- The Washington Times - Friday, January 4, 2008

MIAMI — In the days leading up to his team’s 15th consecutive bowl appearance, Virginia Tech coach Frank Beamer was asked what parallels he saw between his Hokies and their opponent, the Kansas Jayhawks.

Beamer explained how the underdog Jayhawks reminded him of his 1995 Virginia Tech team, which shocked traditional power Texas in the Sugar Bowl for the Hokies’ first big bowl game win. He remembered how his Hokies seemed to want it more than the heavily favored Longhorns, how they played as if they had something to prove.

Beamer said his current team would not fall victim to the same complacency.

But Kansas, which had been told for 41 days that it did not belong in the Orange Bowl, proved otherwise, defeating the Hokies 24-21 last night.

“People kept telling us we couldn’t win against this team, that we couldn’t win the big game, that we had no chance,” quarterback Todd Reesing said. “We took that to heart. We like being underdogs.”

Much like the ‘95 Hokies, the Jayhawks came out looking to validate their place. They sacked Hokies quarterbacks Sean Glennon and Tyrod Taylor a combined four times and limited an anemic Virginia Tech running game to minus-1 yard rushing.

“Everybody talks about Virginia Tech’s defense,” safety Justin Thornton said. “We came out to show we can play defense at Kansas, too.”

No player seemed more fired up than Kansas cornerback Aqib Talib. With a little over five minutes remaining in the first quarter, Talib jumped a timing route by Justin Harper and intercepted a Taylor pass. Talib raced to the goal line, high-stepping into the end zone for the All-American’s fifth interception of the season, his second returned for a touchdown.

When Virginia Tech tried to answer on the next drive, Talib, who was named as the game’s most valuable player, broke up a sure touchdown catch intended for Josh Morgan and later returning a weak-legged field goal attempt by Judd Dunleavy 38 yards.

The second quarter began with Glennon chucking up a wobbler that was picked by Kansas cornerback Chris Harris. Seven plays later, Kansas kicker Scott Webb punched a 32-yard field goal through to extend the Jayhawks’ lead to 10. After Reesing masterfully orchestrated a 10-play, 59-yard scoring drive capped by a 13-yard dart to a crossing Marcus Henry, the Jayhawks seemed to be well in control.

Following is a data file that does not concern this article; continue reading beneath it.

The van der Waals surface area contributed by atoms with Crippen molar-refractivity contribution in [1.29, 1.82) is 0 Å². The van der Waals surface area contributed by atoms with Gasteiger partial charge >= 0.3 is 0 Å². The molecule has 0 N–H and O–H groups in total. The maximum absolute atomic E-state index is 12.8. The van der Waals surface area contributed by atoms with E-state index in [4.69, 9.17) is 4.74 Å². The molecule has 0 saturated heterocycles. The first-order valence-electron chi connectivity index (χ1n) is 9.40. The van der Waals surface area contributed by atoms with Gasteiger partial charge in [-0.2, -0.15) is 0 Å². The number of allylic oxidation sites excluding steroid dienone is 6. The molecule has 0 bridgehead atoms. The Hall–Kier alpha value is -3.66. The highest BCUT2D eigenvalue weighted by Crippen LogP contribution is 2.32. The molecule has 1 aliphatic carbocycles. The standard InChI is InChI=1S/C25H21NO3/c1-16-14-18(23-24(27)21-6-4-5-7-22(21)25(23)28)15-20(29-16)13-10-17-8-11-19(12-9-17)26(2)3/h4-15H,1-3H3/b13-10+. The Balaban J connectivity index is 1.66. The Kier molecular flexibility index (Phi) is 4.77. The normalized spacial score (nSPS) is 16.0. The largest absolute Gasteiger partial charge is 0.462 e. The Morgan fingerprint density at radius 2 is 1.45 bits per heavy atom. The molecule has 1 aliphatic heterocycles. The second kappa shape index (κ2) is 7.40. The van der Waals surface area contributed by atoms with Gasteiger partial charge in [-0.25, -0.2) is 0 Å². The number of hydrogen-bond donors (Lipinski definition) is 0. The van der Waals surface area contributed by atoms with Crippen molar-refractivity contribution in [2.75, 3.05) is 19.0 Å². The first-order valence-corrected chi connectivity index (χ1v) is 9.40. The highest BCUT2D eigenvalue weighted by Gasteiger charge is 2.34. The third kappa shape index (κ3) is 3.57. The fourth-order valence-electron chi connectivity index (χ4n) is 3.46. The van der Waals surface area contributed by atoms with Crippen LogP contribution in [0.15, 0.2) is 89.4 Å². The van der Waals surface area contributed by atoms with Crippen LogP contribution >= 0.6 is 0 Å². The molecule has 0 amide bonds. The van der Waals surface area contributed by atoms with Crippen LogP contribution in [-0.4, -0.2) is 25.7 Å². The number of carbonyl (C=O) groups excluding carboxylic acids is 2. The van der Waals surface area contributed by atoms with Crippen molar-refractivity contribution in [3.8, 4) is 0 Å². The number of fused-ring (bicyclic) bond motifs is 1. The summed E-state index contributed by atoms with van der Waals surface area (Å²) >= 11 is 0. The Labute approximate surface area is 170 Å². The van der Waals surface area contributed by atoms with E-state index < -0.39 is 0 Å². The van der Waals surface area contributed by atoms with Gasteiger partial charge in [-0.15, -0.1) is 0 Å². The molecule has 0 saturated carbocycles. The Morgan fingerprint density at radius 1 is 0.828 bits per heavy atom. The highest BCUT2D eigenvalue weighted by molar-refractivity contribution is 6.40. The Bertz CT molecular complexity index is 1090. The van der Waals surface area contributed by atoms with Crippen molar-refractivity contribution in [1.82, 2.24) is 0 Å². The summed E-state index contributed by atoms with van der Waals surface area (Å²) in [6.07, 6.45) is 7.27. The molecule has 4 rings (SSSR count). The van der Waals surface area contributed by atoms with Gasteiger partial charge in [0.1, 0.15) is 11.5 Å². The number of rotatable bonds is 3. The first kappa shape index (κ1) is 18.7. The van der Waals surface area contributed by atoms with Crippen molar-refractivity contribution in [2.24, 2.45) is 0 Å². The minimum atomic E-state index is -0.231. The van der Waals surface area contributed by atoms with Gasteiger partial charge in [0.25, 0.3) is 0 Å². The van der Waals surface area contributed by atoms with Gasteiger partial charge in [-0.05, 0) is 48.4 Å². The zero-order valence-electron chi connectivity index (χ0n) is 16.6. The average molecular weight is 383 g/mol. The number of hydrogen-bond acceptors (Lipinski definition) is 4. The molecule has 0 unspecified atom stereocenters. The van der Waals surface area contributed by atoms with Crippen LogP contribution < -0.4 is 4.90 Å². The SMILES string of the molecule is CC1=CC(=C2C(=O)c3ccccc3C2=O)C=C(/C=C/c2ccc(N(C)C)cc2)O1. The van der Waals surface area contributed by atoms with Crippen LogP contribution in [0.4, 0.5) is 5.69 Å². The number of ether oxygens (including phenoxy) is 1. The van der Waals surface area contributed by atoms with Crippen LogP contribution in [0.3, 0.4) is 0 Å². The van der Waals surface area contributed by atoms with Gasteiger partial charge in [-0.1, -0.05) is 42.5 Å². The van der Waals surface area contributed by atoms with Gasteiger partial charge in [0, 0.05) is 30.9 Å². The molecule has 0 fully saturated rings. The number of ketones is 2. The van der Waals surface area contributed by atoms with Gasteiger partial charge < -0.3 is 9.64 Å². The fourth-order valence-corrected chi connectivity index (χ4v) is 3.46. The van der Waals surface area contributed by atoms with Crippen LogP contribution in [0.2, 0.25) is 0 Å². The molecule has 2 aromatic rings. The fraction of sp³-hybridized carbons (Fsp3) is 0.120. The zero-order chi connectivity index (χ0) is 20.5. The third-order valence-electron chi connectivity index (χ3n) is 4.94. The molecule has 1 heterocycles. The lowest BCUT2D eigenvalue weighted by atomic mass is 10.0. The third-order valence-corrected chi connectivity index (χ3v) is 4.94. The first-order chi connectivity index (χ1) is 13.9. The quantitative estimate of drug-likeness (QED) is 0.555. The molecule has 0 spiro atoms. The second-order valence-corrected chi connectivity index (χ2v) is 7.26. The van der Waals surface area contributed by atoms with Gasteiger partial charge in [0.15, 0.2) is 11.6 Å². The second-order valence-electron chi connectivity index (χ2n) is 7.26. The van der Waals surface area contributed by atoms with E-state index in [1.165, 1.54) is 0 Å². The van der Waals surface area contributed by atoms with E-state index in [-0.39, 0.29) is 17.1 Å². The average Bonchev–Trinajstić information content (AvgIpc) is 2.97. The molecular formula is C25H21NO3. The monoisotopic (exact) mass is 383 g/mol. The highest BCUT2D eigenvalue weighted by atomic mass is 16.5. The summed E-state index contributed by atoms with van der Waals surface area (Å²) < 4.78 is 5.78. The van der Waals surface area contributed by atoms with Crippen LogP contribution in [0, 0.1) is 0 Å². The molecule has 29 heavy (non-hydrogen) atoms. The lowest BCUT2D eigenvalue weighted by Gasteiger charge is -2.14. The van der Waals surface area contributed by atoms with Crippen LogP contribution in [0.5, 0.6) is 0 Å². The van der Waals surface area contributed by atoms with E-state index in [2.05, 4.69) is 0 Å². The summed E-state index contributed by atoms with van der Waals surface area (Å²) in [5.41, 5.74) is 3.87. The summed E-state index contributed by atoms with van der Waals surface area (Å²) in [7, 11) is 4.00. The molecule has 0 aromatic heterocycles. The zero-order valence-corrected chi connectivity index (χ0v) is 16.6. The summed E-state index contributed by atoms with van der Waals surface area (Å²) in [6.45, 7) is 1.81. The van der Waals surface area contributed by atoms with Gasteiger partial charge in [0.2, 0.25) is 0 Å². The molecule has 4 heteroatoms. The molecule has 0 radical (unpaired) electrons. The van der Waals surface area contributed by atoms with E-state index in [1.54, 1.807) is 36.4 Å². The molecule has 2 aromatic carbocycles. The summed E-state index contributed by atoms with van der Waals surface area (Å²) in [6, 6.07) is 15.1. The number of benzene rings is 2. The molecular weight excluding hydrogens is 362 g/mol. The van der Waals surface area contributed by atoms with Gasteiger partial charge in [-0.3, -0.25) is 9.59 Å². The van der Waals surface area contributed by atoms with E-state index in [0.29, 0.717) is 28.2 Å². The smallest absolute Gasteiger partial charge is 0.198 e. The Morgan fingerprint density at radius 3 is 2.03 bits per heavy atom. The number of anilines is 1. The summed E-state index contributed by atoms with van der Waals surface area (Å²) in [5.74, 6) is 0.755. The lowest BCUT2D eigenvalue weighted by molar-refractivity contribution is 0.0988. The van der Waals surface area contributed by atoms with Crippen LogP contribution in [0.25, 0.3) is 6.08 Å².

The Hokies seemed to find a new resolve after tailback Branden Ore — suspended for the first quarter for showing up late to a practice in December — took charge late in the second. Ore carried the ball 11 times for 48 yards and capped the Hokies’ first scoring drive with a 1-yard touchdown.

The Hokies’ defense mustered some strength in the third quarter, dropping Talib for a six-yard loss when he made a cameo appearance at wide receiver and sacking Reesing three times. In a textbook Beamer Ball moment, Eddie Royal fielded a kick from Kansas punter Kyle Tucker and flipped it to a streaking Harper on the reverse. Harper picked up a wall of good blocks and sprinted 84 yards to the end zone. Four minutes into the second half, the Jayhawks’ 17-point lead had been whittled to three.

Even when Kansas converted a fake punt to keep a drive alive late in the third quarter, D.J. Parker intercepted a Reesing pass. But then the third quarter came to a close, and the fiery Jayhawks regained the momentum.

A few minutes into the fourth quarter, Glennon threw another wounded duck over the middle and into the arms of Thornton, who charged down to the Virginia Tech 2-yard line. Reesing ducked into the end zone on the next play, giving Kansas a 10 point lead.

Glennon led a late rally in the game’s waning minutes, tossing a 20-yard touchdown pass to Harper with three minutes remaining, but Dunleavy’s onside kick bounced into the arms of Kansas receiver Raymond Pendleton.

The loss denied Beamer his first-ever BCS win. The Hokies — whose seniors won two ACC titles and won a program-best 42 games — also fell one game short of breaking a school record for wins in a season and capped a roller coaster ride of a season for the team.

Virginia Tech began the year riding a wave of emotion and memories in the wake of last April’s tragedy, then beating East Carolina 17-7 only to suffer 48-7 loss to LSU. They rebounded to reel off five straight wins and seemed on the verge of a colossal upset of then-second ranked Boston College on Oct. 25. But the Eagles rallied in the game’s final three minutes to win. The Hokies rallied once more, reeling off a five-game run and avenging the loss to Boston College in the ACC championship game for the school’s second-straight conference crown.

Glennon and Taylor’s interception woes — the duo combined to throw for three picks and only one touchdown — will force Beamer and his staff back to square one in the off season.

On the other end, Reesing will glide into 2008 as a legitimate Heisman contender, his team no longer a doormat.

c The Associated Press contributed to this article.

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